The problem for the insurance market is that deciphering the precise specification on a new vehicle is very complex with a variety of standard and optional features that will include ADAS. Also, ADAS features tend to be described very differently from one car manufacturer to another to differentiate themselves from their competitors. An additional consideration or complication is the availability of ‘packs’. This is where the OEM will group together a number of safety features and offer this as an equipment pack with its own name. The content of the ‘pack’ may also differ over time based on consumer demand and competitor benchmarking.
To help solve this issue, an ADAS classification system has been created using machine learning to scan millions of lines of car manufacturer vehicle data to logically sequence and classify vehicle safety features and the component’s intended operation or purpose.
European motor manufacturers are now starting to share ADAS data, and testing is well underway to build intelligence around how ADAS fitments relate to claims with motor insurance providers in the UK and Europe. At this stage, over two-and-a half million vehicles have been assessed across four European countries.
The LexisNexis ADAS Classification currently system consists of approximately 60 separate features. In depth analysis has identified certain features as being “core” in terms of helping to reduce claims frequency. That said, all ADAS features will have the ability to assist the driver and often this can reduce overall driving effort and fatigue – thus contributing toward safer driving.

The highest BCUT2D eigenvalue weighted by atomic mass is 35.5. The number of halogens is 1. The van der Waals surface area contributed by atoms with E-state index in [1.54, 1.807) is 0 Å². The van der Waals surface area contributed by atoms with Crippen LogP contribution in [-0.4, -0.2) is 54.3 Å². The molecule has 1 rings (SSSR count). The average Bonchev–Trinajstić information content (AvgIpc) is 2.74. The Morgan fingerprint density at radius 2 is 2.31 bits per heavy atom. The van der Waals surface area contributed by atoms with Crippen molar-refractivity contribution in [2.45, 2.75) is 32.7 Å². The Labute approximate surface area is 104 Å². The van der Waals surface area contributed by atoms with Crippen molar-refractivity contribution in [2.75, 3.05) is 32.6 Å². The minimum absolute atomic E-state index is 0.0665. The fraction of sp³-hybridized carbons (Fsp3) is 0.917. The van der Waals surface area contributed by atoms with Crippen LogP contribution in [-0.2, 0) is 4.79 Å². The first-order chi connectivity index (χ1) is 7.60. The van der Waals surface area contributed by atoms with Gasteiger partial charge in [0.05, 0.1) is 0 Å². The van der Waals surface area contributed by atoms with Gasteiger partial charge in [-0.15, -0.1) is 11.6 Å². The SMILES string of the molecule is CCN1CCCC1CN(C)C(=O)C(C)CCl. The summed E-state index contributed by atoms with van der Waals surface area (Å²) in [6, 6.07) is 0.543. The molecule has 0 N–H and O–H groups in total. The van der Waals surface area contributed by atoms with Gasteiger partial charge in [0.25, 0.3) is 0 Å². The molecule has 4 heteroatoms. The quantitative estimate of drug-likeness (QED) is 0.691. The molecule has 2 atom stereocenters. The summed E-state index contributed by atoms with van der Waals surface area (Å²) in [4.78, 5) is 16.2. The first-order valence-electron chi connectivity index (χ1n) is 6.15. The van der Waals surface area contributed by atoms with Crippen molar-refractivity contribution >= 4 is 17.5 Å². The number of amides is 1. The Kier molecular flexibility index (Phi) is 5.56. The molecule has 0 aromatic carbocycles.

Access to vehicle safety data will help insurance providers factor for their presence throughout the customer journey and establish the differences in risk profile associated with the vehicles that have these safety features. It means that for the first time, confirmation of the safety features of a car, along with how well they perform will be accessible to insurance providers at a Vehicle Identification Number level for insurance quotes and renewals.
Connected cars – solving the ‘many to many’
In addition to the ‘static’ vehicle build information, dynamic driving behaviour data from a connected car goes much further, and even holds the potential to confirm if an ADAS feature is enabled and if it has been activated.
Consumers see tremendous value in vehicle connectivity, with McKinsey’s 2020 consumer survey on autonomous driving, connectivity, electrification, and shared mobility (ACES) revealing that 37 percent of respondents would switch car brands to achieve improvements in this area. The survey also found that 39 percent of consumers were interested in unlocking additional digital features after purchasing a vehicle—a figure that rises to 47 percent for customers of premium OEMs.
Driving behaviour data from connected cars can be fed into the insurance market, with the customer’s consent, for use in insurance pricing so that consumers have the choice of accessing more accurate, appropriate and personalised insurance coverage (UBI), based on their own individual driving behaviour.
To make this work, you need to connect many car makers to many insurance providers for many vehicles and their drivers. One-to-one connections aren’t efficient. At the same time, there will be data flowing from millions of vehicles which will need consumer permissions to share with the insurance market. The data will need to be standardised so that consumers are priced for insurance consistently regardless of the vehicle make or model they are driving.
Connected car data exchange